Last Night in Soho is a refreshing departure from the slew of films that serve up a sermon on woke dogma. Yet, so far, critics have missed the retrograde subtext of this knife-wielding neon-noir flick: that the sexual revolution of the ‘60s wasn’t quite as swinging as progressives’ rose-tinted revisionism would have you believe. Last Night in Soho reveals how the emotional trauma of prostitution and promiscuity is the true horror of modernity.
Edgar Wright’s horror is a contemporary spin on ghost stories told on Ripper victim tours around London’s back alleys and themed pubs. It captures the debilitating anonymity of city living, with the bustling crowds and barrage of light and sound from London’s billboards and crosswalks. But it’s the vapid hedonistic enormity of student halls which propels heroine Ellie (Thomasin McKenzie) into Soho’s sordid history. To escape bullying from her promiscuous housemate, Ellie seeks refuge in the decrepit room of landlady Ms. Collins, where the haunting visions of the ‘60s begin. Just as her housemate’s careless hookups drove Ellie into exile from her peers, the woman in her lucid dreams, aspiring nightclub singer Sandy (Anya Taylor-Joy), has her aspirations dashed by the sexual exploitation rife in London’s nightlife. Drug addiction, alcoholism, and verbal abuse are all tools used by boyfriend-turned-pimp Jack (Matt Smith) to demoralize Sandy into abandoning her dignity and resigning to being a prostitute instead of a performer.
Last Night in Soho parallels the prostitution epidemic on the modern college campuses. With the government in bed with university administrations to monopolize student loans and escalate costs, women are being convinced to turn to the oldest profession to finance their education. COVID-19 lockdowns axed a litany of part-time jobs, pushing some students to open OnlyFans accounts to make up for the lost revenue. One in 10 students polled said they would turn to prostitution to pay off debts. My alma mater, the University of Kent, was the subject of a BBC documentary which revealed over 1,000 students became “sugar babies” to pay their accommodation rent. Women were making between $400-$670 a date, with requirements ranging from dinner and conversation to casual or committed hook-ups.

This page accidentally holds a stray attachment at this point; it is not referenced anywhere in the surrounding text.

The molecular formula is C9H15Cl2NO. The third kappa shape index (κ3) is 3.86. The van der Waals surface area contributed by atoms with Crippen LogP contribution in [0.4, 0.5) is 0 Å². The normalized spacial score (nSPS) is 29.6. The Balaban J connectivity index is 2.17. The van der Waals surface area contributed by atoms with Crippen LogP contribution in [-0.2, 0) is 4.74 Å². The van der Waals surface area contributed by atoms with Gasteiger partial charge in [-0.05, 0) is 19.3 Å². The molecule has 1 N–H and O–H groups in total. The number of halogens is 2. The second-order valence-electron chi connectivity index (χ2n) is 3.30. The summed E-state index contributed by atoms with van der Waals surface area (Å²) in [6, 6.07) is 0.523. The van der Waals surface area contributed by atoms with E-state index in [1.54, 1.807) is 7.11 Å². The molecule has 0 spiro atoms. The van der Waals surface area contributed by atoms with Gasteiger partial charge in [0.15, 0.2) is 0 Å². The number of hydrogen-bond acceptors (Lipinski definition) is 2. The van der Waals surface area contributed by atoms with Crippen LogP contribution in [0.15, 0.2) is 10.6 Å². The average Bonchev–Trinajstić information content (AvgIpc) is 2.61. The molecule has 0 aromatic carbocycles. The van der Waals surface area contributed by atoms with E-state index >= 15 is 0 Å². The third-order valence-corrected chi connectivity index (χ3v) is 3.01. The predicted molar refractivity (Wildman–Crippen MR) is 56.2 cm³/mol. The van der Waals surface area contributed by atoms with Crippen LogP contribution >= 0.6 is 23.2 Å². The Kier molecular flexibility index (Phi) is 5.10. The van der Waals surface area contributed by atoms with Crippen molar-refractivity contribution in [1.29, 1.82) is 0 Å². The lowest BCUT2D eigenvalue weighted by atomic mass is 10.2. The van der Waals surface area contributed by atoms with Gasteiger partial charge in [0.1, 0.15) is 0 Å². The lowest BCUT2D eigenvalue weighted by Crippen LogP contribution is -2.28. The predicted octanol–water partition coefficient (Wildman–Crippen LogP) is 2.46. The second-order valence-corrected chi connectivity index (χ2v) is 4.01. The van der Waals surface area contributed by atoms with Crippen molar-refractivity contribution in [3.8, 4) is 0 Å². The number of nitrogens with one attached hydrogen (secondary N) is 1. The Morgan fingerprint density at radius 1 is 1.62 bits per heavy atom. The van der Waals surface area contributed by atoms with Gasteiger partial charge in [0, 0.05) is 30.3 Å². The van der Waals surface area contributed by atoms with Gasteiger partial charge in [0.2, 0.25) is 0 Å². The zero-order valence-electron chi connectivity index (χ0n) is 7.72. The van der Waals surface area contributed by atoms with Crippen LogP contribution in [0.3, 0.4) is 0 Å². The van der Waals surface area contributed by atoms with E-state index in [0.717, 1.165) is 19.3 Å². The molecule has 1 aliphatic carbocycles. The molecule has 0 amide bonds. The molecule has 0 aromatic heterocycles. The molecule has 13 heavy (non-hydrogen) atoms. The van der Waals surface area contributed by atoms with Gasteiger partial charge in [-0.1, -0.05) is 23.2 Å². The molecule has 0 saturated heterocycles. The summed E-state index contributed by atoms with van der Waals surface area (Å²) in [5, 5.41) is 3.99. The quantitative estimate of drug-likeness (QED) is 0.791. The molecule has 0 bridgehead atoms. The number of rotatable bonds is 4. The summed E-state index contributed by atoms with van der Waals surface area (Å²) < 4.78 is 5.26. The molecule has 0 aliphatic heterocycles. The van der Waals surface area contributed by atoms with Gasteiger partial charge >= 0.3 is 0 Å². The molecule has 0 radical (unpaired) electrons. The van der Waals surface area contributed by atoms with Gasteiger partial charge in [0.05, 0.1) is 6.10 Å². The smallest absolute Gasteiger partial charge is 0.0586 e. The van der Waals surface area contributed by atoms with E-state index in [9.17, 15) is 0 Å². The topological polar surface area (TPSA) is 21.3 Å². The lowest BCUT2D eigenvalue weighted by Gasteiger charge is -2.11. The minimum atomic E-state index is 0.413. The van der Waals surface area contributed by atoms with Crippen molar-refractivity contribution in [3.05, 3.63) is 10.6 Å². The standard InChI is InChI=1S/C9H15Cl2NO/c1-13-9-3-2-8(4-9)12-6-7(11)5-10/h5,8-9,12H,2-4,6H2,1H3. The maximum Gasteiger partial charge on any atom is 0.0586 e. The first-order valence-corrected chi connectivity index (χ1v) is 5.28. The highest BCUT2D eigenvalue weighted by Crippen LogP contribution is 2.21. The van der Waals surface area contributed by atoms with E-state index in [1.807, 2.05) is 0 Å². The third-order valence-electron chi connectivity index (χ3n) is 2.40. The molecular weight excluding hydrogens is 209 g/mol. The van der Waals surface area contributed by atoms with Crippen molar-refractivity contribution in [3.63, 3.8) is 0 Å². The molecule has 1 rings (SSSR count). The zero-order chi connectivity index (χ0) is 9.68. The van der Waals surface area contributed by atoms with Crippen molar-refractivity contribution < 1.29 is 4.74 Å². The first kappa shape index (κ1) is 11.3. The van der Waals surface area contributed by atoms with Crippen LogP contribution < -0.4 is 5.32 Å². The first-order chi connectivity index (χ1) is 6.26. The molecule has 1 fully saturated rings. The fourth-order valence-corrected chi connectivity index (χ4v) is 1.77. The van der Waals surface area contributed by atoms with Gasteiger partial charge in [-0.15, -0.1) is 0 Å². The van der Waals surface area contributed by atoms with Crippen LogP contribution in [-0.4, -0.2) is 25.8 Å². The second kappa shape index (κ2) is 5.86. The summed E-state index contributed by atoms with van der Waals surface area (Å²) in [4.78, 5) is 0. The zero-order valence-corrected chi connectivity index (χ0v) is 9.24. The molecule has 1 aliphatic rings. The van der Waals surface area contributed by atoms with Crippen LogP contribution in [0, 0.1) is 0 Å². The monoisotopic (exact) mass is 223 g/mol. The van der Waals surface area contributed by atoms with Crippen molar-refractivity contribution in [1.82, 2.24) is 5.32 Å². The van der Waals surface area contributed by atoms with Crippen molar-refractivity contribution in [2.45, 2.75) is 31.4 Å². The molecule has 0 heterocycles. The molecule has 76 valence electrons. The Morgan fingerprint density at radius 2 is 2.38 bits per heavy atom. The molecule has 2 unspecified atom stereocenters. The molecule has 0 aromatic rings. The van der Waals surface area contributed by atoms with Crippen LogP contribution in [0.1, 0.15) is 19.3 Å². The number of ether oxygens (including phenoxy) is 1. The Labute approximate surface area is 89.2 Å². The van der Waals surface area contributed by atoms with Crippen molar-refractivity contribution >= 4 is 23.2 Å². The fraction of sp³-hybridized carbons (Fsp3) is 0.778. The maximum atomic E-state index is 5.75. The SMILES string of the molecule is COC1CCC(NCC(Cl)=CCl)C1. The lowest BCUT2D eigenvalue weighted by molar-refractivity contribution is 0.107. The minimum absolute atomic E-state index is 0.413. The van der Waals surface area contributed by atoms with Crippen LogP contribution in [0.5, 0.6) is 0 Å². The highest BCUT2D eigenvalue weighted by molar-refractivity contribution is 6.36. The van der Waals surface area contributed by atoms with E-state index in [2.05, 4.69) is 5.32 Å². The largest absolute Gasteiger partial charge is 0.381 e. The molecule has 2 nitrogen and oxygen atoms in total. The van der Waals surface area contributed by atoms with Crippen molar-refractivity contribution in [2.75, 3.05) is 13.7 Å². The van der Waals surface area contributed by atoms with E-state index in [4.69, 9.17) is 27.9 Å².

Meanwhile in the U.S., pornography has become a common occupation for college students. It’s no surprise: a symptom of the lockdown loneliness epidemic was increased porn consumption, raising the projected domestic industry worth well beyond $12 billion. But even this dream of porn stardom is a lie, as only one percent of OnlyFans earners make 33 percent of all profits. Women are auctioning off their intimacy for nickels. “Free love” isn’t quite so free anymore. The promise of empowerment through promiscuity has come full circle back to paid objectification.
For all their screeching about “rape culture,” modern feminists have atomized women from meaningful monogamous relationships, and economized and objectified beauty in a dangerous and depressing way. In depicting Sandy’s fall from showgirl to call-girl, Wright’s film shows how damaging putting a price on one’s propriety in pursuit of a dream can be.
Conversely, Ms. Collins’ vengeful misandry encapsulates the accounts of unmarried menopausal women in the mainstream press. Former Cosmo writer Sue Ellen Browder expressed remorse over how she “Helped the Sexual Revolution Hijack the Women’s Movement.” Sources and anecdotes were fabricated to sell women the narrative that a thrill-seeking, childless life of city careers and promiscuous sex was desirable. But those like Candace Bushnell, the author of metropolitan independent-woman fantasy Sex and the City, have admitted choosing a career over children left her “truly alone.” Such tragic accounts form a chorus of women who lament being sold the “You can have it all” lie, once their party-boat lifestyle ran aground on the rocks of their biological clocks.
But to support a return to emphasizing duty, monogamy, and family values, men must match women’s rejection of gender-abolitionist propaganda. Ellie’s love interest, John (Michael Ajao), is the antidote to this past and present wedding of vice and violence. His gentlemanly charity, honesty, and loyalty make him an admirable man. Such a character could have been omitted by other directors who aimed to proselytize about “toxic masculinity.” But John’s chivalry is a model for how men should act, and places the sex industry staffed by predators like Jack in a stark moral contrast.
At a time where Hollywood is creatively bankrupt, perhaps British filmmakers can complement the cinematic renaissance in South Korea to revitalize an art form ailing from franchise and feminist fatigue. Last Night in Soho is honest about the atomization from lasting monogamous relationships, and the push toward commodifying oneself in an over-sexualized culture. It’s certainly worth the price of admission to see Edgar Wright produce something untainted by pernicious wokeness.
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